Local government will look very different on 1st January 2006 compared to today. Public services will be joined up and seamless, delivered jointly by local and regional partnership, accessible at times and places most convenient to customers. They will be open and accountable so that information about the objectives, standards and performance of local service providers and their elected representatives will be freely available. They will also be delivered faster, be more reliable and give better value by using electronic support. This is the vision that the Office of the Deputy Prime Minister has put to local councils. If they can compile a 20 page document setting out a complementary vision for their council on 1st January 2006 they will qualify for a grant of 200,000 pounds.The invitation to councils to provide a vision statement and an action plan to deliver the vision and implement e-government contains a warning that the document is more than simply a means to attract further government funding. The ODPM wants evidence of action, not just words, in taking the e-government agenda forward. Councils must demonstrate that they have a realistic plan of action and expenditure to meet targets for e-government by the 31 December 2005 deadline.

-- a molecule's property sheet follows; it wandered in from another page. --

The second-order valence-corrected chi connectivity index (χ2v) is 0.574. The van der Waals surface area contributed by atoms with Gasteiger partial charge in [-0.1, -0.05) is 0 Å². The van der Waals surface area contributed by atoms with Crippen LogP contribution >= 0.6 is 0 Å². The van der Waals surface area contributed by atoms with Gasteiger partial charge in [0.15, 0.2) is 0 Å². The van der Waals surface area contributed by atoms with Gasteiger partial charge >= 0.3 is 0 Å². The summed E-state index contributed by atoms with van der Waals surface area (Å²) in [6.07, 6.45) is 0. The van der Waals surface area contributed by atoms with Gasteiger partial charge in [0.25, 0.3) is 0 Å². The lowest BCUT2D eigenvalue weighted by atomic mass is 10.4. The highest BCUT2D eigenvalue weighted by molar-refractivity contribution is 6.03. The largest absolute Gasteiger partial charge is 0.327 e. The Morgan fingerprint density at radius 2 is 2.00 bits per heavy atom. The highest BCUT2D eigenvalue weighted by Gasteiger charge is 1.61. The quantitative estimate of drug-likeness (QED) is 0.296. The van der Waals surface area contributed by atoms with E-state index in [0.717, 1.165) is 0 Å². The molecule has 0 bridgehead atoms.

The principal areas of risk which could jeopardize targets are seen as lack of local leadership and inadequate change management capacity. Councils are asked to identify officer and council member e-champions and their roles in leading the e-agenda and describe how they are enhancing change management and leadership and skills capacity. They also have to say what progressed in implementing e-government has been made in the last twelve months.